]. When a container of de-ionized water–glucose solution, with a concentration of 0.75 mg/mL, was placed on the resonator, the resonance frequency shifted to 3.43 GHz. The glucose concentration was then increased to 1 mg/mL, then in 1 mg/mL increments to 5 mg/mL. The resonance frequency shifted to 3.53, 3.93, 4.23 and 5.03 GHz for glucose concentrations of 1 mg/mL, 2 mg/mL, 3 mg/mL, 4 mg/mL and 5 mg/mL, respectively. Although a very good resonance shift is observed, it should be noted that the sensitivity can not be merely attributed to frequency of operation. Both the resonator structure and the frequency of operation, thus, the Q factor, are all parameters that needs to be considered in this work. The readers should note the units used, which have a factor of 100 difference to those used in this work, such that the normal range of glucose concentration is stated as from 0.75 mg/mL to 2.16 mg/mL by the authors of [53
]. The concentrations used are therefore similar to the values used in this review for quantitative comparisons.
A microstrip-line-based multi-band resonator, operating between 100 MHz and 500 MHz and 1.4 GHz to 1.8 GHz, was proposed in [54
]. The resonator was tested using glucose solutions, with concentrations from 0 mg/dL to 5000 mg/dL. The resonance shift, as well as the matching of the resonator, was observed for both frequencies. It was concluded that the resonator displayed a better sensitivity to the glucose change at higher frequencies.
], three versions of a resonator, operating at 1.92 GHz, 5.16 GHz and 7.16 GHz, was designed for measurement of glucose concentrations in microlitre volume solutions. A dielectric sensing cup with a microlitre volume was designed and integrated to these structures to hold the liquid. The Q factor of all three structures was investigated with solutions having different glucose concentrations. The Q factor changed by up to five units for glucose concentration ranging from 0% to 10%.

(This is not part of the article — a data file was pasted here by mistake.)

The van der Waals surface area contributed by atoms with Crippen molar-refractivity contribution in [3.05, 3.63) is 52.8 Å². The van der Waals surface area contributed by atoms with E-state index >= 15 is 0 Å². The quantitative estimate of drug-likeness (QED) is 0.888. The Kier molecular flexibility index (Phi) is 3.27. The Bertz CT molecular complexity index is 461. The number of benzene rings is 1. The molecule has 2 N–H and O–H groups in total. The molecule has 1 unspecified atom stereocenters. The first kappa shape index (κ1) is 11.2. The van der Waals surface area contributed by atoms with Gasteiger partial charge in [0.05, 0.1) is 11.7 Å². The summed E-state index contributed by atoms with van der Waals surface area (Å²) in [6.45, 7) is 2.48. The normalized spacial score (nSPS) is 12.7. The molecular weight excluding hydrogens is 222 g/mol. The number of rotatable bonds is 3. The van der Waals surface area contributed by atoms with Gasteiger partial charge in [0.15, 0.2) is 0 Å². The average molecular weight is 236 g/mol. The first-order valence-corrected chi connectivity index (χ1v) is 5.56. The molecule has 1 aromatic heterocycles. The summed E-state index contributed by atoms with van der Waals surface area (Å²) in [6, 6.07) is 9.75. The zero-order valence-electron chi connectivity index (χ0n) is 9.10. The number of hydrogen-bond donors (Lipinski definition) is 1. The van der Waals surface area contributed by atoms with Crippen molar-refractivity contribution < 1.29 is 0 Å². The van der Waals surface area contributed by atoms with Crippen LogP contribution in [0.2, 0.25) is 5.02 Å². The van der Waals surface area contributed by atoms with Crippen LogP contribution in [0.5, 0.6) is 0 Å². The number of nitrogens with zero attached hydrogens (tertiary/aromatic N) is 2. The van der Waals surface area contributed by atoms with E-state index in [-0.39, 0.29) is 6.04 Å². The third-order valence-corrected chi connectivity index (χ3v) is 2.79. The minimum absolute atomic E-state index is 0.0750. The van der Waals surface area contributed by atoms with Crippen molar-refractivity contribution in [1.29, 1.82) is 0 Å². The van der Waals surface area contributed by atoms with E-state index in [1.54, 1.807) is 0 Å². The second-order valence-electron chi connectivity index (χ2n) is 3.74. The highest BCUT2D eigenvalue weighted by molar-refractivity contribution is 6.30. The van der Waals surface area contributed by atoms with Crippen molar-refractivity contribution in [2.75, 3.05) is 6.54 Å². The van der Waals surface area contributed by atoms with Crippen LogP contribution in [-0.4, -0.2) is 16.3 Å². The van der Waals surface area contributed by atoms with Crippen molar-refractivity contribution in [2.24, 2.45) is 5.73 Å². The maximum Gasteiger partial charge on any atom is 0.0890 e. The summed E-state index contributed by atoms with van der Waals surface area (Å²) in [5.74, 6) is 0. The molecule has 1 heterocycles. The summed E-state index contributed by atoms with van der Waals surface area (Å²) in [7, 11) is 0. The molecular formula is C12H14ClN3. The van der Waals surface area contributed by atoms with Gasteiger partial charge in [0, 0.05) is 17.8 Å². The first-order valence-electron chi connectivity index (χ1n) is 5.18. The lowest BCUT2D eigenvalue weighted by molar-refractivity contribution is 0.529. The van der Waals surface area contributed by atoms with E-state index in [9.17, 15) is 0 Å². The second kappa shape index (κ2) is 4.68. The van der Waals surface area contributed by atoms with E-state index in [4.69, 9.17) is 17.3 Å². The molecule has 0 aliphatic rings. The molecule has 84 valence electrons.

A spiral resonator was proposed in [56
], operating at 7.65 GHz when placed in aqueous glucose solution and operating at 7.77 GHz when placed in a sample of pig blood. During the tests, the sample under test was put into a Petri dish with a diameter of 8 mm, which was placed in turn on the resonator (first, the aqueous solutions were tested, followed by the blood samples). Glucose concentrations for the aqueous solutions were from 0 mg/dL to 600 mg/dL; for the pig blood samples, concentrations from 100 mg/dL to 600 mg/dL were tested. The observed shift in operating frequency was negligible; thus, the authors reported the change in matching of the resonator. For the aqueous samples, with concentrations ranging from 0 mg/dL to 600 mg/dL; the S
response decreased from −40 dB to −55 dB; for pig blood samples (concentrations ranging from 100 mg/dL to 600 mg/dL), the S
response decreased from −18 dB to −25 dB. The change in the S
response with respect to volume was also reported in this work. To the best of the authors’ knowledge, the sample volume should be chosen in such way that the electromagnetic energy completely attenuates within the material under test (MUT) at the operating frequency, in order to explore the true performance of the structure during such experiments. The effective permittivity of the medium measured by the resonator will then only depend on the permittivity of the substrate and the permittivity of the MUT. Since the glucose-dependent dielectric property change is very limited, this is a paramount parameter to explore the full potential of a microwave sensor for blood glucose monitoring.